Today I visited the church of St Michael and All Angels in the village of Cheriton in Hampshire. It was originally dedicated to St Michael the Archangel, but the name seems to have been corrupted at some point.
Not only was the church unlocked, something that can no longer be taken for granted, but the door was wedged open to make it especially welcoming. All credit to those who administer this church.
The south porch, dated early 13C, is probably the oldest part of the church – though it has been reset. On either side of the porch are two curve-sided triangles embodying trefoils and tracery, which have puzzled experts for years. There is also a Norman mass dial etched into the wall of the porch.
The chancel, which is the same width as the nave, was lengthened in about 1500. It has a 13C piscina (reset) and a priest’s door in the south wall.
In May 1744 the church was almost completely destroyed by fire, after four years of terrible drought, said to be the worst in English history. The Rector had the chancel repaired and the Bishop of Winchester gave the timber needed for other repairs, but the remainder of the work cost over £360. It was raised and the church restored within two years.
In 1879 the church ‘suffered’ (as the church booklet puts it, and who would disagree?) a Victorian restoration, with the removal of many older fittings. An earlier font was replaced with one of Caen stone, and then in 1892 a pulpit of Caen stone was installed. The earlier wooden pulpit was moved to nearby Tichborne church, which it still graces.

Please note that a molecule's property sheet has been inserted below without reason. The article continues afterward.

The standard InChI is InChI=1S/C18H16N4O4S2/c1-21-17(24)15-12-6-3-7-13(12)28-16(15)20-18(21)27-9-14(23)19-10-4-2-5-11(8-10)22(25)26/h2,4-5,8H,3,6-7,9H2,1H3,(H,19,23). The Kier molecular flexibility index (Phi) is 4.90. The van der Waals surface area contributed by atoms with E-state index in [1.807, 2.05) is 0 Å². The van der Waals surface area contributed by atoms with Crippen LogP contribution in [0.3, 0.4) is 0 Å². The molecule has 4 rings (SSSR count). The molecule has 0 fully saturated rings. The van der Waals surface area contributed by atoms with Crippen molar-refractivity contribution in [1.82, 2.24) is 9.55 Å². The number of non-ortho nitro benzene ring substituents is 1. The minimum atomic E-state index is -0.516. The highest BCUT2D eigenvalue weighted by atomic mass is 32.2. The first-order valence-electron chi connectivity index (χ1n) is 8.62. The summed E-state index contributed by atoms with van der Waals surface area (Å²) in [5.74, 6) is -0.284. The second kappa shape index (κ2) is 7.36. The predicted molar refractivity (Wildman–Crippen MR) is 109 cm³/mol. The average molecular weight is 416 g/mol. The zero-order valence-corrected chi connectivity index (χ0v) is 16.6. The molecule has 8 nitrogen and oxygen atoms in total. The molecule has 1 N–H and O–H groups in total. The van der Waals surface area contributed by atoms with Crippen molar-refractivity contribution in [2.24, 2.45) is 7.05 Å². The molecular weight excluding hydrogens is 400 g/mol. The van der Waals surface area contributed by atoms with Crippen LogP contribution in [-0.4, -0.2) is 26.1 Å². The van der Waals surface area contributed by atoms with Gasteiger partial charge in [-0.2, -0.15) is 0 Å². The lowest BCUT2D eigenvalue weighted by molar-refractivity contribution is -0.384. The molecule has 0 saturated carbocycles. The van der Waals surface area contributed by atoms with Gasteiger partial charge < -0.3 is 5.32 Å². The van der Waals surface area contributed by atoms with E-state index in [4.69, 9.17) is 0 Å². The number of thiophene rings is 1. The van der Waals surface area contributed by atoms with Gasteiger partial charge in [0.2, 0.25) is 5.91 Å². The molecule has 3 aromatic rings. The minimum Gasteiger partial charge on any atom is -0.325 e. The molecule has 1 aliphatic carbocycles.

Inside the church there are noticeably few memorials or monuments. Some were destroyed in the fire, others removed in the Victorian restoration, some of them to be reset in the tower floor. As a result, the chancel and the sanctuary feel rather bare.
For me, this church lacked appeal. I presume it is the victim of a typically Victorian restoration. I did not find it atmospheric. It does not feel as old as, fundamentally, it is. Perhaps that is the result of having been rebuilt after the fire of 1744 and then restored yet again only 150 years later. St Michael’s is not a church where you feel the words of Philip Larkin’s poem Church Going:
And a tense, musty, unignorable silence, brewed God knows how long.
Cheriton is famous as the site of one of the decisive battles in the English Civil War. In 1644, the Parliamentarian army led by Sir William Waller inflicted a severe defeat on the Royalists led by the Earl of Forth and Lord Hopton. It was a turning point in the war.
My visit to this church could be considered overdue. I have been visiting Cheriton’s village pub, the Flower Pots, for over ten years!With grateful acknowledgment to the church booklet for much of the above information.